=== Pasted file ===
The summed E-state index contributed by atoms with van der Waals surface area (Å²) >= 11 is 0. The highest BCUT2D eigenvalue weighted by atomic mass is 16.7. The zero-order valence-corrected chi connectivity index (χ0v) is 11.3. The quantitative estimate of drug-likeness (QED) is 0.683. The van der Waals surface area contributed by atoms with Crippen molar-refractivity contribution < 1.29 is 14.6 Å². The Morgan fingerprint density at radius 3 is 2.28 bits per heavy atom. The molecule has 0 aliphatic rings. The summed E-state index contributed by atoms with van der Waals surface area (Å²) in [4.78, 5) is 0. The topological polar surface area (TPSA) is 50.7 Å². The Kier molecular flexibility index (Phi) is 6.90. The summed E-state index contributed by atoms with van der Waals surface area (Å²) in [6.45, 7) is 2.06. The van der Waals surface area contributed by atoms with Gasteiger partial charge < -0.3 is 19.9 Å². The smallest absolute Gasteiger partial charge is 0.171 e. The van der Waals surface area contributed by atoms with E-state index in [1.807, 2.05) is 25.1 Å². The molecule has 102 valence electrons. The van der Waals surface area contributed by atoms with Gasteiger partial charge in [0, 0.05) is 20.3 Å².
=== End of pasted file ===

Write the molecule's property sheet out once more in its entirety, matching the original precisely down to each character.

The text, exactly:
The summed E-state index contributed by atoms with van der Waals surface area (Å²) >= 11 is 0. The highest BCUT2D eigenvalue weighted by atomic mass is 16.7. The zero-order valence-corrected chi connectivity index (χ0v) is 11.3. The quantitative estimate of drug-likeness (QED) is 0.683. The van der Waals surface area contributed by atoms with Crippen molar-refractivity contribution < 1.29 is 14.6 Å². The Morgan fingerprint density at radius 3 is 2.28 bits per heavy atom. The molecule has 0 aliphatic rings. The summed E-state index contributed by atoms with van der Waals surface area (Å²) in [4.78, 5) is 0. The topological polar surface area (TPSA) is 50.7 Å². The Kier molecular flexibility index (Phi) is 6.90. The summed E-state index contributed by atoms with van der Waals surface area (Å²) in [6.45, 7) is 2.06. The van der Waals surface area contributed by atoms with Gasteiger partial charge < -0.3 is 19.9 Å². The smallest absolute Gasteiger partial charge is 0.171 e. The van der Waals surface area contributed by atoms with E-state index in [1.807, 2.05) is 25.1 Å². The molecule has 102 valence electrons. The van der Waals surface area contributed by atoms with Gasteiger partial charge in [0, 0.05) is 20.3 Å².